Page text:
Climbing Kilimanjaro: The One-item Bucket List

Some months ago, my friend Scott was diagnosed with terminal cancer. It’s the kind of news that would have me buried in pints of ice cream and trying to get a head start on morphine pills. But not Scott. Scott said he had one thing on his bucket list: Climb Kilimanjaro.

We gathered a small group of naive and inexperienced people with, apparently, lots of money and time on their hands, and headed to Tanzania with our North Face duffels—so that we at least looked legit—and sunblock. There are a lot of different ways to climb a mountain, but Kilimanjaro almost forces a kind of mountaineering luxury. Guides and porters are mandatory.

“This isn’t our usual kind of trip,” my friend Christi says. I’m hoping that by this she merely means we won’t get lost this time, but she is referring to the extensive staff that is going to facilitate our climb. If I’m ever diagnosed with cancer, please remind me how nice it is to have someone else pack my tent while I start my ascent each morning.

Regardless of the village of locals helping our crew up the mountain, we had to at least dress ourselves and schlepp one slow foot in front of the other as we trekked first through the jungle, then the high heather, and then into the moonscape slopes above 16,000 feet.


Photo of climbers taking a break.


Mother Nature must have heard our elitist, self-reliant complaints and decided to complicate our hike up route with a few feet of uncommon snow. Most of the porters had never seen snow. My guide, making his 203rd summit, told me that it has been more than 15 years since they had snowfall like this. We did not tell the rest of our party, but instead acted like this was all standard trekking experience.

“Shouldn’t we have crampons and ice axes for these steep, snow covered slopes?”

“No,” I say, “Just don’t fall because you won’t stop.” I casually ask Christi if this qualifies as an alpine climb and she scoffs at my drama and says, “No. This is a snow-covered trail.” I pass the word along because people don’t really plummet to their death on snow-covered trails so we’re probably safe—as long as no one actually does plummet to their death.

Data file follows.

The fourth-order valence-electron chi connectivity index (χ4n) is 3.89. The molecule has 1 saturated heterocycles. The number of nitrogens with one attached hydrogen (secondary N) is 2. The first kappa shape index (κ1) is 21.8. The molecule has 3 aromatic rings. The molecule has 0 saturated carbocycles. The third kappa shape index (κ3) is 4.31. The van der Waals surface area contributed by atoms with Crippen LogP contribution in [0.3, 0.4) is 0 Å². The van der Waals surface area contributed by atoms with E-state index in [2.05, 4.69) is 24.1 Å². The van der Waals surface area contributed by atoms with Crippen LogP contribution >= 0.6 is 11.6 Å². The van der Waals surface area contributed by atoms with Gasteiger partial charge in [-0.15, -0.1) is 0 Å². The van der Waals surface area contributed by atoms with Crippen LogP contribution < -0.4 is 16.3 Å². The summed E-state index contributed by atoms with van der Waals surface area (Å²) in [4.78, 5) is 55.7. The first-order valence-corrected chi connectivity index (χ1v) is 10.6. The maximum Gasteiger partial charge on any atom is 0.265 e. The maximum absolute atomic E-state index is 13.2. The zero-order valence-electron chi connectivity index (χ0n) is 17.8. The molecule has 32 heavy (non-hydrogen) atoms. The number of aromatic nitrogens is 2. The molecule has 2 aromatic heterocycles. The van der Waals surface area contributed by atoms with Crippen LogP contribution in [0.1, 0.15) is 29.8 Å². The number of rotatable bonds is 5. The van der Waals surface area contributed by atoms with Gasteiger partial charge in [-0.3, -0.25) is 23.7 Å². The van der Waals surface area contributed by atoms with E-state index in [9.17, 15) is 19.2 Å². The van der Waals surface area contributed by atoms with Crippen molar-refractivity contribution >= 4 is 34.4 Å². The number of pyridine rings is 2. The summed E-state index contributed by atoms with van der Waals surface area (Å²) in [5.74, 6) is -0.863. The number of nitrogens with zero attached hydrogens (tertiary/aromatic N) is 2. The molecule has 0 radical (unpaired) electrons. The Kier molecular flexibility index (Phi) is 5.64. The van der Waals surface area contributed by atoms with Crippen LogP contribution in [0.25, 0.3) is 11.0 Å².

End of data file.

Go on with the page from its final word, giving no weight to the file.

As we grind our way upward on our summit attempt, the weather changes by the minute and the conversation dwindles to occasional health checks. I look down the white expanse, blotched with exposed volcanic rock, and watch this unlikely crew of climbers pick their way up one of the Seven Summits. They don’t even know how awesome they are. Or how sunburned.

It is a reminder to me: Anyone can do any damn thing they want. You don’t have to be some experienced mountaineer to give climbing a mountain a try. You don’t have to have the fancy gear, the record, the ripped abs, or the right genes. You just need a bunch of crazy friends who are willing to support your ideas, share their energy bars, and not judge you when you start vomiting at 18,200 feet. They are allowed to make fun of you later at camp, though.


Photo of climber using oxygen.


I’ve climbed a lot of mountains in my day, and I’m pretty sure I will climb more, but none will move me as this one has. Don’t let anyone tell you it’s an easy hike up either, since no one hikes easily at 19,341 feet. Cresting that final ridge after making the Western Breach, seeing the summit sign in the snowy distance, the choked back tears came in full force.

There is something about a summit that fills the soul with profound gratitude. I don’t know if this was Scott’s intention for reaching the Roof of Africa, but as we stood there on the top of Uhuru Peak, each of us expressed the same message of thankfulness.

We can overcome mountains, even while cancer is overcoming us. Sometimes that mountain is just getting out of bed in the morning. Sometimes it’s Kilimanjaro. And every day of our blessed lives, we can share in the experiences and friendships that make those mountains a little less intimidating and life a little more meaningful. Climb on, my friends, whatever your mountain is.

A special thanks to the crew at Mountain Gear for their support and encouragement, and to African Outdoor Expeditions for keeping the gluten off my plate. //


When Ammi Midstokke is not chasing her first love (trails), she is preaching her second (food) as a Nutritional Therapist. She wrote about carbo-loading in April.


Originally published in the May 2018 print edition of Out There Outdoors under the title “Kilimanjaro: The One-item Bucket List.”

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